For Immediate Release
June 11, 2014
Contact:

Aaron Fobes/Julia Lawless (202) 224-4515

Hatch Calls For Ending Taxpayer-Funded Unions at VA and IRS

In Speech on Senate Floor, Utah Senator Says, “In the federal government, where the bottom line is the taxpayer, and where unions are not permitted to strike, this practice is a way for weak managers to use government funds to reward public sector union political supporters and financial contributors, passing the costs along to the unknowing taxpayer for services not rendered.”

WASHINGTON – In a speech on the Senate floor today, Finance Committee Ranking Member Orrin Hatch (R-Utah) highlighted taxpayer-funded unions at the Department of Veterans Affairs (VA) and the Internal Revenue Service (IRS). 

I, for one, don’t believe that taxpayers ought to be footing the bill for union work.  I think that the majority of the American people, if given an opportunity to fully understand this practice and the abuse it entails, would agree with me,” said Hatch.

Below is the text of Hatch’s full speech delivered on the Senate floor today:

Mr. President, I rise today to speak on a matter of great importance that seems to have slipped through the cracks of the public’s consciousness.  However, with growing furor over the recent scandal at the Veterans Administration, I expect that more and more people will be made aware of it.  

I don’t think it’s unreasonable to argue that most Americans would be outraged to learn that the federal government pays tens of millions of dollars every year to pay hundreds – if not thousands – of government employees not to work.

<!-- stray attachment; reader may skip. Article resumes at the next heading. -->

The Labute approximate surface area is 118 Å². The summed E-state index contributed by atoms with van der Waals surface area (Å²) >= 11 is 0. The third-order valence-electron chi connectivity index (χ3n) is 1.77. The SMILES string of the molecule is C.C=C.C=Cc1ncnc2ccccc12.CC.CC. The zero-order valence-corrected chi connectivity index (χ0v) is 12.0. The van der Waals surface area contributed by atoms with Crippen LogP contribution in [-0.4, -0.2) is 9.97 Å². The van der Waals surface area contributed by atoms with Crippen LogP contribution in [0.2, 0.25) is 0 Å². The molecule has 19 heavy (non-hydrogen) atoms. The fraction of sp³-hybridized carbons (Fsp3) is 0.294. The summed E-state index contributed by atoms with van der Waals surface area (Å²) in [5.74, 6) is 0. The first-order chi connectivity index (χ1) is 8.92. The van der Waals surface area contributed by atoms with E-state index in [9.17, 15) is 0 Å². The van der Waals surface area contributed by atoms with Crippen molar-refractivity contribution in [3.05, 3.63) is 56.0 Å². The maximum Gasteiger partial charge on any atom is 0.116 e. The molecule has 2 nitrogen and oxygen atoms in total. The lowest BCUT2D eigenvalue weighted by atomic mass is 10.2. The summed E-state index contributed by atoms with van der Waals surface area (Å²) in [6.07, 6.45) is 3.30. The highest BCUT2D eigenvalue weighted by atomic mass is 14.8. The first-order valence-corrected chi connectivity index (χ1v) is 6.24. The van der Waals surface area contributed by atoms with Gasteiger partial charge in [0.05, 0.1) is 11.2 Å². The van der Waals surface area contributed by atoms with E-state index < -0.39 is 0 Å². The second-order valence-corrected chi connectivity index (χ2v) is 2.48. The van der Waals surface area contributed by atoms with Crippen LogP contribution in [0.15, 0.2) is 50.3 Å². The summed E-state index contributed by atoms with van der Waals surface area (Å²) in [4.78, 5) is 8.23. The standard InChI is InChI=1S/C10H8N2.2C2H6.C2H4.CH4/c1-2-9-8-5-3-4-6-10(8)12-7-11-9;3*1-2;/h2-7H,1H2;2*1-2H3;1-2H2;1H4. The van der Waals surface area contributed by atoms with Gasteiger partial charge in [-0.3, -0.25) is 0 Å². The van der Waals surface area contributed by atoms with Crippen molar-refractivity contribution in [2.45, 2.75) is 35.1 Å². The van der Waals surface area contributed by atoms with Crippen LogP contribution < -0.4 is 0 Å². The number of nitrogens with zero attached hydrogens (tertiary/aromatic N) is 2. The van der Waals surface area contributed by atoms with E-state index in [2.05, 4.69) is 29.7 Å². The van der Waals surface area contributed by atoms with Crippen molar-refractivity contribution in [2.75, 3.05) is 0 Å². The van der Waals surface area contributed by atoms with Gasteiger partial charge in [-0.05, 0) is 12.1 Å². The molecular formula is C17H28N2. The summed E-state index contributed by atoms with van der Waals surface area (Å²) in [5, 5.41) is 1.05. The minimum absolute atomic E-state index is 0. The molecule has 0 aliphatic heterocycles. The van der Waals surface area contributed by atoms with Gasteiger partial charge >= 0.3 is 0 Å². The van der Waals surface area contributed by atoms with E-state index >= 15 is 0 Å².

This practice used to be called “featherbedding.”  

The term featherbedding originally referred to any person who is pampered, coddled, or excessively rewarded.  It was later used to describe certain labor relations practices.  

According to Wikipedia:

“The modern use of the term in the labor relations setting began in the United States railroad industry, which used feathered mattresses in sleeping cars. Railway labor unions, confronted with changing technology which led to widespread unemployment, sought to preserve jobs by negotiating contracts which required employers to compensate workers to do little or no work or which required complex and time-consuming work rules so as to generate a full day's work for an employee who otherwise would not remain employed.”  

Congress tried to put an end to the practice in the 1947 Taft Hartley Act amendments which define and outlaw featherbedding. However, the U.S. Supreme Court has narrowly defined the terminology, leaving most practices undisturbed. 

The featherbedding-like practice I’m referring to today is most often called “official time,” wherein government employees – who are highly compensated, often including overtime pay – are paid to perform no work for the government, only work for the benefit of their unions. 

These “employees” are not union employees, nor are they paid by the union. Instead, they are union members paid by the taxpayers to work full-time for the union. 

Of course, this practice also goes on in the private sector. However, in the private sector, the featherbedding comes off of the bottom line and is negotiated as a measure of ensuring labor peace, and in exchange for other union concessions. 

In the federal government, where the bottom line is the taxpayer, and where unions are not permitted to strike, this practice is a way for weak managers to use government funds to reward public sector union political supporters and financial contributors, passing the costs along to the unknowing taxpayer for services not rendered. 

In the private sector, official time is carefully monitored and controlled.